written by Sarah McLean
I’m surprised how often I hear people say they don’t like sitcoms. They are often described by the following terms: not realistic, too jokey, not funny, simple, and stupid. What people usually end up meaning is they don’t like multi-camera sitcoms. They do like some sitcoms but prefer the “smarter” comedies of the single-camera world. Multi-camera sitcoms tend to get a bad rap because of their use of laugh tracks. Our minds also can’t seem to move past the overly schlocky premises of some 1980s sitcoms. These haters somehow forget about the eye-rolling single camera shows that have been televised. What they also fail to realize is that single and multi-camera sitcoms have many similarities and that their differences tend to be in the technical side of things and not in the quality of the material.
Let’s dispel some of these rumors about single and multi-camera sitcoms.
Multi-Camera shows are not realistic like single camera shows.
All sitcoms (single and multi) play in a heightened sense of reality. Multi-cams are not bigger and broader in tone or acting than single camera shows, they are more theatrical because they play in front of a large, responsive audience. Single camera shows are just as big, broad, silly and goofy (Arrested Development, Better Off Ted, Scrubs, The Office, New Girl, The Goldbergs, Modern Family, Fresh Off the Boat, The Muppets, Brooklyn Nine-Nine) as any multi-camera show, but we don’t immediately recognize them as such because we don’t hear an audience reaction. We aren’t prompted with a response that indicates, “What he just did was crazy!” Instead, we are left to our own devices to react how we choose, and more often than not, we’ll respond the same way would have if it were a multi-camera. We assume single camera shows are more realistic because they are written and shot with an intimate and cinematic feeling (no live audience, tight shots); however, multi-camera shows are as equally realistic but their theatrical quality makes it seem less real to those people who feel like they are being told how to react.
Multi-Camera shows are jokey whereas single camera shows are not.
All sitcoms are based on jokes, be that spoken or visual. While single camera shows often have fewer written jokes per page than multi-camera shows, they can sometimes have just as many overall jokes in a show because of the rapid fire delivery (no holding for laughs) and the ability to add visual jokes due to the way they are shot. Single camera jokes tend to be more nuanced and subtle but they are always there. Multi-camera shows are joke-heavy but also have limitations because of the necessity to hold for the live audience reaction. They often rely on the ‘set up-punchline’ format for humor, which is why they are perceived as “jokey”. You can argue that the single camera’s version of the multi-camera’s ‘set up-punchline’ style is its constant use of the flashback. Watch any high quality single and multi-camera shows and count the number of jokes each has in the span of its ~20 minute run. You’d be surprised in the closeness of the final tally.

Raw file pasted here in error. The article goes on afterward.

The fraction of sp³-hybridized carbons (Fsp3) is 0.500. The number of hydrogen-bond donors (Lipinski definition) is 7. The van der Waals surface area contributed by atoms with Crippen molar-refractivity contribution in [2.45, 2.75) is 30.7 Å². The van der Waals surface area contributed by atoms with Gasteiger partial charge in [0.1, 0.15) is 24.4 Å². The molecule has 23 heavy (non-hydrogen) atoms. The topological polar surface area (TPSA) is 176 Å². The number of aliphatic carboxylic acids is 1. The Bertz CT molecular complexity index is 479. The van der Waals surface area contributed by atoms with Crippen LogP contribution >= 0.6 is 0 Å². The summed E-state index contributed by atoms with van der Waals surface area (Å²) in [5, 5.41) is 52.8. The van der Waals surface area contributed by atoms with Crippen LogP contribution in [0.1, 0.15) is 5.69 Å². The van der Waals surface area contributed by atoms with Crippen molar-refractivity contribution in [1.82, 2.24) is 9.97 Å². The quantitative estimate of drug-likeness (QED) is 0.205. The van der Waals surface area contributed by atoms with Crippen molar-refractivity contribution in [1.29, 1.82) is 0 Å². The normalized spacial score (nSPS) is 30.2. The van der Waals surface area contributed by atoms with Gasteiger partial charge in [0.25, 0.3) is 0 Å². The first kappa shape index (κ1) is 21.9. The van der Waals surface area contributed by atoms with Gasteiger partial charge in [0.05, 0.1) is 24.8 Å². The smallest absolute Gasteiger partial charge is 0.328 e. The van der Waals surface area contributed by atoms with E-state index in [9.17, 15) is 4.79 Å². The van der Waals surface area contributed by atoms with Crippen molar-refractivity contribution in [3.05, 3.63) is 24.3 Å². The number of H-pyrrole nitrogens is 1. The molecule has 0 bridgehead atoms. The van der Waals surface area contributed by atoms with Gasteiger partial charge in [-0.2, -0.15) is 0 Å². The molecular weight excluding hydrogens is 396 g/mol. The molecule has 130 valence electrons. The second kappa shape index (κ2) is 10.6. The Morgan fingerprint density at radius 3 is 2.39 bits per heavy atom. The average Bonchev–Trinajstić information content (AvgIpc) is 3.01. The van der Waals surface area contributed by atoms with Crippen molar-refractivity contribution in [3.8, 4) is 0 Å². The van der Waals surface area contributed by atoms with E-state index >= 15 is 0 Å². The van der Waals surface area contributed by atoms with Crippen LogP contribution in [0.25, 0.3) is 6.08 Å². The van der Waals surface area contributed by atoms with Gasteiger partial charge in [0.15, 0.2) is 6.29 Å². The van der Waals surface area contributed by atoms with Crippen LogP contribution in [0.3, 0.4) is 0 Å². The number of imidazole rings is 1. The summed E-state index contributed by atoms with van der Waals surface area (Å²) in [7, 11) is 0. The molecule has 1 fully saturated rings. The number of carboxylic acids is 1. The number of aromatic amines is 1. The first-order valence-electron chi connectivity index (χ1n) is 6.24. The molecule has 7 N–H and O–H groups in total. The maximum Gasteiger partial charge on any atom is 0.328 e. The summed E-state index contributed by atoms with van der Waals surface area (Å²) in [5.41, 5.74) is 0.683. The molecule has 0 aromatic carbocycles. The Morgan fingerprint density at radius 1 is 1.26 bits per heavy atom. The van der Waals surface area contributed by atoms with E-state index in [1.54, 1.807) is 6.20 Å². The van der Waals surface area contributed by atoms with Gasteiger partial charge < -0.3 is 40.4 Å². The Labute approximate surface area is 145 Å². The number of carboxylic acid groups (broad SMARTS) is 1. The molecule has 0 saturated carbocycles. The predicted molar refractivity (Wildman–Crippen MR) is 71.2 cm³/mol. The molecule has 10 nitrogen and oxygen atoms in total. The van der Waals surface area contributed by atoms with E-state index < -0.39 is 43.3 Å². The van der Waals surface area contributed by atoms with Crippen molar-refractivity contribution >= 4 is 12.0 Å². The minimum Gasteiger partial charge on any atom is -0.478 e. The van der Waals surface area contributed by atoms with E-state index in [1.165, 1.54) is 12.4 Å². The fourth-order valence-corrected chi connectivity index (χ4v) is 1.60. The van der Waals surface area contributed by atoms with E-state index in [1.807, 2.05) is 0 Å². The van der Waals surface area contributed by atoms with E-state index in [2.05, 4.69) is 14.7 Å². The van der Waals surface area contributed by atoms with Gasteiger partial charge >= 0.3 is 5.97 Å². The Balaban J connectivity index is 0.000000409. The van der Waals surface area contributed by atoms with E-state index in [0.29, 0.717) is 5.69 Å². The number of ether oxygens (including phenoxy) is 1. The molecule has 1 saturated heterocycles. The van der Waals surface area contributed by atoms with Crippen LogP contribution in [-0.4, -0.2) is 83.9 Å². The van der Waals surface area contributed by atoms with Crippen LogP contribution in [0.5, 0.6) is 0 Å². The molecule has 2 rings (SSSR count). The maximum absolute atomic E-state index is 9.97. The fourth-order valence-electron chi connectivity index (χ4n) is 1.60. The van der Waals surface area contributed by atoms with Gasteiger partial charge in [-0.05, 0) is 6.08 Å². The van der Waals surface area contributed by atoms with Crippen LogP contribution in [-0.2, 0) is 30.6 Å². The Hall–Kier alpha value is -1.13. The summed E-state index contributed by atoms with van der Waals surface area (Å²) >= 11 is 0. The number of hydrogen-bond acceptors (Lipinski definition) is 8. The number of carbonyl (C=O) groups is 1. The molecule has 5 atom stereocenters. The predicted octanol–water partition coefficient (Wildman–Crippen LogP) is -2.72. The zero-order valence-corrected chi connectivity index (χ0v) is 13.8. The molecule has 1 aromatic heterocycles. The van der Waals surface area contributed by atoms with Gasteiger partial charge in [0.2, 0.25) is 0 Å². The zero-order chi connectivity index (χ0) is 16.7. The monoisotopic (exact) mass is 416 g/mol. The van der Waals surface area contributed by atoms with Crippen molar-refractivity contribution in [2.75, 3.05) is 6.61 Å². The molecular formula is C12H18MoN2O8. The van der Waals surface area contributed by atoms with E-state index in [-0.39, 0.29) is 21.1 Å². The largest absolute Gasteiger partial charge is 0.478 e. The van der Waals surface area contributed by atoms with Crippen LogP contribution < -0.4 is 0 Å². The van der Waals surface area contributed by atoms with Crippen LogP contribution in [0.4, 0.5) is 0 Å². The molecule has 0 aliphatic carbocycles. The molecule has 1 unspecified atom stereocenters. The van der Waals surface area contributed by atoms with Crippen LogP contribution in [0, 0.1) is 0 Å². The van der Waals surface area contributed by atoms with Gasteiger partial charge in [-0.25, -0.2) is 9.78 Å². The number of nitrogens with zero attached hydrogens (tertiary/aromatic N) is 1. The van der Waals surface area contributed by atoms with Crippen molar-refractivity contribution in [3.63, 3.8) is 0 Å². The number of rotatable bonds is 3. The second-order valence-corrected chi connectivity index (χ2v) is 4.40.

Single-Camera shows are smarter than multi-camera shows.
All sitcoms are based on a simple and basic story structure: conflict that is diffused and/or escalated using humor and jokes, which climaxes then resolves itself. How each individual show chooses to attack this simplicity with their storytelling is what makes them smart, not whether they are single or multi-camera. Examples of smart multi-cam shows are Cheers and Frasier. Examples of smart single-cam shows are Veep and Episodes. I wouldn’t necessarily say either single camera example is smarter than the multi-camera ones. Single camera shows tend to be labeled “smarter” because they can do more with the camera and in the editing room than multi-cameras since they are shot like a short film, which makes the viewer think it’s more high brow than a show shot in front of an audience.
Single and multi-camera sitcoms are different but mainly in their execution of similar material. This difference may seem major but it’s only one part of the sitcom as a whole. It’s like comparing a college sport to its professional counter part. Some rules will be slightly different, some in-game strategies and tactics will vary due to these differences, but in essence, it’s still the same game. And for you non-sports literate readers, let’s use cooking as an example. You can have two recipes for the same dish, and while the main ingredients will be the same, there will be different spices or add-ons that give each dish its own flavor. I’m not saying you can’t like one more than the other, just know what the differences are before arguing your case.
And because pictures are fun, here is a Venn diagram comparing and contrasting single camera and multi-camera sitcoms in a bit more depth to include how it affects actors and writers.